Country-music artist Kix Brooks, co-owner, Arrington Vineyards, Arrington, Tennessee.
Photo courtesy Tennessee Department of Tourist Development.
Home to over 40 wineries and 150 vineyards, Tennessee will surprise and delight you with its offering of award-winning wines.
On Tennessee's fertile, rolling hills, farmers have mastered the ancient art of growing grapes, yielding a locally-grown product superb for winemaking at its best.
2015 Tennessee Farm Winegrowers Alliance Annual Conference
February 27-28, 2015
Airport Marriott Hotel, Nashville
Detailed information about the conference agenda, hotel reservations, and conference registration may be found here.
"Tennessee Wine Industry Attracts Tourists, Supports Farmers"
Please read the article!
Interactive Maps and Listings of Tennessee Wineries
Step-by-Step Driving Directions from Your Current Location
Move over, moonshine. Thanks to reality television and time honored stereotypes, Tennessee may be better known in the U.S. for illegally distilled whiskey and prohibition era hijinks, but internationally, Tennessee just made global news for its award winning wines.
Tennessee wineries took home 21 medals from the recent Indy International Wine Competition at Purdue University, one of the nation's largest wine competitions. The West Lafayette, Indiana event attracted more than 2,300 wines from 39 states and 14 countries as far away as France, Australia, Chile and Greece. The wines were judged by 44 international experts in a completely blind taste competition based on appearance, aroma, taste, and aftertaste.
For their port wine, “Apropos,” Beans Creek Winery in Manchester was awarded a prestigious Double Gold Medal, meaning that every judge voted for that wine to receive a gold medal.
The Indy is the largest scientifically organized and independent wine competition in the United States, which is the world's largest wine market. The competition is closely watched by wine writers, winemakers, winegrowers and enologists, chefs and sommeliers, wine distributors, and retailers. Beachaven Vineyards & Winery in Clarksville won a gold for their 2012 Chardonnay. Arrington Vineyards near Franklin took gold medals for their 2010 Merlot, 2012 Chambourcin and 2012 Viognier.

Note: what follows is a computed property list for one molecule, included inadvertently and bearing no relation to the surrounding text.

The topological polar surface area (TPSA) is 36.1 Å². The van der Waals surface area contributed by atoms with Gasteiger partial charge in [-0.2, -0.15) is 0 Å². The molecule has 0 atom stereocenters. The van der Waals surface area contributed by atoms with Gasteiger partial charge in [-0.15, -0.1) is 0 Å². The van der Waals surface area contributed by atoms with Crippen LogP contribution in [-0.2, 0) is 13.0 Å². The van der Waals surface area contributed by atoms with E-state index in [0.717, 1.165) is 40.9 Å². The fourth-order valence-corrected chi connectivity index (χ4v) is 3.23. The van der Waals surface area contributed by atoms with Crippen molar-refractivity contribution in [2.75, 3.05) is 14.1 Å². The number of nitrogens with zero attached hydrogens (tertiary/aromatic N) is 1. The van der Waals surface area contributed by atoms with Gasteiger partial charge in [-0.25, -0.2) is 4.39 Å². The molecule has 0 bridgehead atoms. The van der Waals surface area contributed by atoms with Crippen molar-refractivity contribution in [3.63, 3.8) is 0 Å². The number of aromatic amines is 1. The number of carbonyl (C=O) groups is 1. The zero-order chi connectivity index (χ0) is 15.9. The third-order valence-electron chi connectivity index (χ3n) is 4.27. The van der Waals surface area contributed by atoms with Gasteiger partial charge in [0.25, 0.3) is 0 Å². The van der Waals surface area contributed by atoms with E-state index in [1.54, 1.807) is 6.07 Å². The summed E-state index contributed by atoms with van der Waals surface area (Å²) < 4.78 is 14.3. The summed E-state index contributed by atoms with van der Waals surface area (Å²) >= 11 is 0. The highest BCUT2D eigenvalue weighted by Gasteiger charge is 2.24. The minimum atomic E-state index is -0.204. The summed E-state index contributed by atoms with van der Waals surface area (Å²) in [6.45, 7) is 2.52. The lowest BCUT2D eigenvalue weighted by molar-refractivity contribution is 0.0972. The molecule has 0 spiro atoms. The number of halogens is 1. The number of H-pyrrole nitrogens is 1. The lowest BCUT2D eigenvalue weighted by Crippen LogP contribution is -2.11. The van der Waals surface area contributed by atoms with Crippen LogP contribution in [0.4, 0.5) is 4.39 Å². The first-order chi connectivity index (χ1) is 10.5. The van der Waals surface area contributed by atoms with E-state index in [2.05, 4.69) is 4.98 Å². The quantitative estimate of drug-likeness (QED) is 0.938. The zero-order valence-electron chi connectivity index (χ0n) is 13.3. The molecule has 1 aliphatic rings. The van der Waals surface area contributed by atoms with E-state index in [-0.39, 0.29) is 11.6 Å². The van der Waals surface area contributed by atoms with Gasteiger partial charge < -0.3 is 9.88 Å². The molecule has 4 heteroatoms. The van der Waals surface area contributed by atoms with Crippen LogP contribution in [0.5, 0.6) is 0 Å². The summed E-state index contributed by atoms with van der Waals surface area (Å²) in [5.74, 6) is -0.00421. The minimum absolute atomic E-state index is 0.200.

Amber Falls Winery & Cellars, located in Hampshire, won silver medals for their 2012 Cottage Rose and 2012 Romance blends. Arrington’s 2010 Syrah, 2011 Vidal Blanc Chardonnay, 2012 Chardonel Barrel Reserve and 2012 Riesling also took silvers. Beachaven Vineyards & Winery was awarded a silver medal for their 2011 Chambourcin, Beans Creek Winery won a silver medal for their Sparkling Strawberry, and Eagle Springs Winery in Kodak won silver medals for both their Honeymoon and Nectar wines. Bronze medals went to Beachaven Vineyards & Winery for both 2012 Blackberry and Cynthiana varietals, while Arrington Vineyards got a bronze award for a 2012 Chardonnay. A Beans Creek Winery Chardonel also took home bronze, as did Eagle Springs Winery’s 2012 Pride of the South, Screaming Apricot and Wildfire wines.
For more information about Tennessee wines and wineries, contact Tennessee Department of Agriculture viticulture marketing specialist Tammy Algood at firstname.lastname@example.org. For a directory of Tennessee wineries, wine trails, and recipes paired with or using Tennessee wines, visit www.PickTnProducts.org.
For more information on the Indy International Wine Competition, please visit: www.indyinternational.org. The 2013 award winners are listed here: www.indyinternational.org/winners/awards/year/2013.
For harvest year 2011, over 1.26 million pounds of Tennessee-grown grapes
were purchased by Tennessee wineries to be used in the production of wine!
Over 30 varieties of grapes were grown, including: